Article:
• Stuart Eels

              and I doubt that you can remember half the things you’ve listed either, get off your bandwagon for once. Fergus Pickering is dead right there’s far too much Government intervention in all our lives.

            • 2trueblue

              The economy was not broken on the day of the election??????
              The last time the economy was healthy was in 1997 when the Conservatives handed the keys to Blair/Brown/Balls and the mob.

              Teachers were feeding children during the Liebore years, child poverty grew under the last government, the gap between rich and poor grew, youth unemployment grew. Blair had his turn at trying to bring benefits in line and it was the number of suicides and people being turfed out of their lodgings and homes that made Liebore drop their plans to sort out the benefits fiasco. Maybe you should have been in an advisory centre or the CAB whilst it happened.
              Liebore did nothing to cater for the growing needs of the UK. They increased immigration to a massive level and had no idea how to cater for it. They destroyed anything worthwhile and did not have the wit to attend to the pressures or impact that their lack of policies would do to the country. The infrastructure was neglected in every area and we will be playing ‘catch up’ in every area of our lives because they failed to make provision for our and our childrens future.

        • Harry

          You are of course mistaken. I suggest you take a look at the C4EM site (google it) and look at their running total of MPs for and against. The opposition is limited to a few (max. 8) sad catholics (mainly) on the Labour side and roughly half of the Tory MPs expressing an interest. The Bill will pass the Commons comfortably. And the tide of public opinion (i.e. every opinion poll taken in the last 2-3 years which actually mentioned gay marriage!) is running substantially in favour.
          As one sesnible Tory said, the only group in society against this is the over 65s!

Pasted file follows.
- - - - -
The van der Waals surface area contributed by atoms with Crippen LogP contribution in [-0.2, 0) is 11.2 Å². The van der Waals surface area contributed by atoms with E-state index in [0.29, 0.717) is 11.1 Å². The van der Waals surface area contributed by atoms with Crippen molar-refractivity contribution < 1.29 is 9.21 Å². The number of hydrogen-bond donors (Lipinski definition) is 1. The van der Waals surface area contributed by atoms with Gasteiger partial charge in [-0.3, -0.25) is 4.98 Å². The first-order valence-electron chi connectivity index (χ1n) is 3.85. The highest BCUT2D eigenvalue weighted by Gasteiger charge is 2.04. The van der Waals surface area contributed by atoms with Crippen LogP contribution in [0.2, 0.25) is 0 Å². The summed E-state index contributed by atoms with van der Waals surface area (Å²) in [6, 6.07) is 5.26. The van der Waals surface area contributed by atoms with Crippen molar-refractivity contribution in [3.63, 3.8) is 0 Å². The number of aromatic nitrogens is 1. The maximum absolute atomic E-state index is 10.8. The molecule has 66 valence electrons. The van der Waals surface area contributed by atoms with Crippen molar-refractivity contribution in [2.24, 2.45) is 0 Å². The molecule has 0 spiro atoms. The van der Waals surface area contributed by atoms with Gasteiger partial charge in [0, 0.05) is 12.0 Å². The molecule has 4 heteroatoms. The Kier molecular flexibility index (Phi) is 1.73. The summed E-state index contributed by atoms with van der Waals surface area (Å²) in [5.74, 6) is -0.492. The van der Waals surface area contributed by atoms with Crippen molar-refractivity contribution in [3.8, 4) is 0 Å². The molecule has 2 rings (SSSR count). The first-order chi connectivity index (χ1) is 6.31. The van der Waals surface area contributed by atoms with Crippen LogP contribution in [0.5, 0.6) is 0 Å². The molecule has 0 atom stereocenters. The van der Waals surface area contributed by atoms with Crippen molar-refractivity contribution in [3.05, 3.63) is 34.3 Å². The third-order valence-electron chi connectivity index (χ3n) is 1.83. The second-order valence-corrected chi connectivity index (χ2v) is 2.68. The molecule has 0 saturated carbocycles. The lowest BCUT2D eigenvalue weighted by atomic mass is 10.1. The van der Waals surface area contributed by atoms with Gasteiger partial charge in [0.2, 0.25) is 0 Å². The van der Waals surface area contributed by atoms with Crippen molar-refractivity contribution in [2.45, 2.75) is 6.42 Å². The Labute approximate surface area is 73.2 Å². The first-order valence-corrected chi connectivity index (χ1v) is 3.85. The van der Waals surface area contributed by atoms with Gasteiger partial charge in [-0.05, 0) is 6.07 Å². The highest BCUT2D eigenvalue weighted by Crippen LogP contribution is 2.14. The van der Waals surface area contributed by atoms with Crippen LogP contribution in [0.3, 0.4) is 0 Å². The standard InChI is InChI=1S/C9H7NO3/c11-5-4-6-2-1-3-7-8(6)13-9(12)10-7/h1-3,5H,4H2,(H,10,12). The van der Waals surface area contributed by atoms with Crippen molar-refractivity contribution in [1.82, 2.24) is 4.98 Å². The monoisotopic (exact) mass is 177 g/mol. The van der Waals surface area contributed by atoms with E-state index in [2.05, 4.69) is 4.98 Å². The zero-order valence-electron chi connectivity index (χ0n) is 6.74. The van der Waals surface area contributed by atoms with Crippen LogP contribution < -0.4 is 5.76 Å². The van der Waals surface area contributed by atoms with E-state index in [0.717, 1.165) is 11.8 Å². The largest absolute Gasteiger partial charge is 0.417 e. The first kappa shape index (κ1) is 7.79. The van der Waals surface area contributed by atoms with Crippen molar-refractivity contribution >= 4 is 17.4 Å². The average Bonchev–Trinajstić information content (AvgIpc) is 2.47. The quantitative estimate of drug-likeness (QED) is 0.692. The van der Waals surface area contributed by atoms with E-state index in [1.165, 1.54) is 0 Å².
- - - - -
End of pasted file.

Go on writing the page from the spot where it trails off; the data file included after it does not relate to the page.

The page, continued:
But you know all that, of course.

  • Fergus Pickering

    Am I supposed to care what some judge ays. They usually live at least thirty years in te past and all judges like speaking far better than shutting up. What’s this .01% of the population stuff? Ah yes! Balls, that’s what it is. The sort of thing judges spout effortlessly.

    • Andy

      Not my experience of judges. I have met dozens of them and the one thing that has struck me about them is how Left wing so many of them are.

  • Archimedes

    “Some in the Tory party who oppose the legislation believe Cameron could cheer his party up a little by introducing a tax break for married couples”

    Some in the Tory party should stop with the bloody tax breaks incentivising behaviour that they approve of with a financial reward that distorts the value of the behaviour. This is exactly why the state started interfering in marriage, and this is exactly why gay marriage has popped up as a legitimate complaint.

    • Baron

      Baron has said it before, two things on sex cannot be questioned, we reproduce by it, and we enjoy it, the homosexual lot comes only under the latter, marriage under both the former and latter. The State can legitimately interfere with marriage to ensure there’s enough of us to pay taxes and stuff, the State interference with sex for joy can only be for health reason including both homo and hetero sex.

      • Archimedes

        “The State can legitimately interfere with marriage to ensure there’s enough of us to pay taxes and stuff”

        I disagree with you. The state has no duty, or license, to interfere in order to control the size of the population.

        • Baron

          Archimedes, if we all perished, there would be no state. Even if Baron were to concede you right then the State still has the duty to protect us, as many of uus as possible, this in itself is ‘interfering with the size of the population”, isn’t it?.

          • Archimedes

            I don’t think so. When we choose to fight against an invading force, for example, we accept casualties and losses. If the state were to be concerned with protecting us, and the size of the population, then in all circumstances we would be given to conceding defeat, as the most sensible way to preserve the population. However, we do not choose to do that. What we fight to protect are our institutions, our way of life, our social contract, and our freedom.